I will never forget the first Valentine's Day of my marriage, six months after Shirley and I walked down the aisle. It was something of a disaster. I had gone to the USC library that morning and spent eight or ten hours poring over dusty books and journals. It slipped my mind completely that it was February 14.
What was worse, I was oblivious to the preparations going on at home. Shirley cooked a wonderful dinner, baked a pink heart-shaped cake with "Happy Valentine's Day" written on the top, placed several red candles on the table, wrapped a small gift she had bought for me, and written a love note on a greeting card. The stage was set. She would meet me at the front door with a kiss and a hug. But there I sat on the other side of Los Angeles, blissfully unaware of the storm gathering.
About 8 p.m., I got hungry and ordered a hamburger at the University Grill. After eating, I moseyed out to my Volkswagen and headed toward home. Then I made a mistake that I would regret for many moons: I stopped to see my parents, who lived near the freeway. Mom greeted me warmly and served up a great slice of apple pie. That sealed my doom.
When I finally put my key in the lock at 10:00, I knew instantly that something was horribly wrong. (I'm very perceptive about subtleties like that.) The apartment was dark and all was deathly quiet. There on the table was a coagulated dinner still sitting in our best dishes and bowls. Half–burned candles stood cold and dark in their silver–plated holders. It appeared that I had forgotten something important. But what? Then I noticed the red and white decorations on the table. Oh no! I thought.
So there I stood in the semidarkness of our little living room, feeling like a creep. I didn't even have a Valentine's Day card, much less a thoughtful gift, for Shirley. No romantic thoughts had crossed my mind all day. I couldn't even pretend to want the dried-up food that sat before me. After a brief flurry of words and a few tears, Shirley went to bed and pulled the covers up around her ears. I would have given a thousand dollars for a true, plausible explanation for my thoughtlessness. But there just wasn't one. It didn’t help to tell her, "I stopped by my mom’s house for a piece of great apple pie. It was wonderful. You should’ve been there."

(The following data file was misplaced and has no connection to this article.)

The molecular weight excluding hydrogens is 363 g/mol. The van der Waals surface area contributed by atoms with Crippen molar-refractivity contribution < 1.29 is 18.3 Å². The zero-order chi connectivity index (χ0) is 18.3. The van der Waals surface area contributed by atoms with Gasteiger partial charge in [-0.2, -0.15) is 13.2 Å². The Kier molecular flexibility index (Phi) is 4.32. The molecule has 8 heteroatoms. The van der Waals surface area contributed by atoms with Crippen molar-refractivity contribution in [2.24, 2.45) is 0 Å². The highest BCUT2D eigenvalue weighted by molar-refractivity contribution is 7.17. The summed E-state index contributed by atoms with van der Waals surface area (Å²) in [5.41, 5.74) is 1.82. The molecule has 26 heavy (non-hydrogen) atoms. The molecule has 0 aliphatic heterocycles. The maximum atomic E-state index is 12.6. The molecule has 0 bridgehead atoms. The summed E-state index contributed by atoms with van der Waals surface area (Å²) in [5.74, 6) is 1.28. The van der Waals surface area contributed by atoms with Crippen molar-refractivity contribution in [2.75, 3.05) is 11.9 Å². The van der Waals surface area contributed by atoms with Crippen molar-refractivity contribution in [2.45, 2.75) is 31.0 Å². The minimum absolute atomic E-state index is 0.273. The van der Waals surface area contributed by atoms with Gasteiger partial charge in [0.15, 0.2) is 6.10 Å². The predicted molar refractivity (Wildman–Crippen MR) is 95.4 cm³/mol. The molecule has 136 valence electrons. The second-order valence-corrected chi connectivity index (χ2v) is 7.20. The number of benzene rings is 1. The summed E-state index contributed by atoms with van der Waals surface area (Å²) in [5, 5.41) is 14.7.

Fortunately, Shirley is not only a romantic lady, but a forgiving one, too. We talked about my insensitivity later that night and came to an understanding. I learned a big lesson that Valentine's Day and determined never to forget it. Once I understood how my wife differed from me—especially regarding all things romantic—I began to get with the program.
It is essential to cultivate a sense of romance if intimacy is to flourish in a marriage. But romance between a husband and wife is precarious. Like the flame of a lone candle burning in the wind, it can easily flicker and die. Your "flame" must be tended with the greatest of care—on Valentine’s Day and every other day of the year.
Just as selfishness is a sure marriage killer, an attitude of service and sacrifice—the "I'm Third" philosophy—is an indisputable marriage builder. Husband, I urge you to study your wife. What is it that speaks to her heart?
Are you providing that for her? Would she appreciate help with the dishes, vacuuming, or changing the baby's diaper? Should you be more romantic? Could you put off that weekend auto show so she can visit her sister? Maybe you'd rather go fishing on Saturday, but should you watch the kids instead so your wife can have a needed day out?
Jesus gave us a classic example of service when He washed His disciples' feet and told them to do the same for one another. Is it time for some symbolic "foot washing" in your marriage? Women are romantic creatures. God made them that way. Have you tried to understand that tender nature and sought to meet the needs it expresses?
Here's the personal payoff: If you as a husband will address this romantic longing, your wife, being a responder, will be drawn closer to you. You'll get the kind of attention and admiration you hope for. Try it!
From Dr. Dobson's book, Five Essentials For Lifelong Intimacy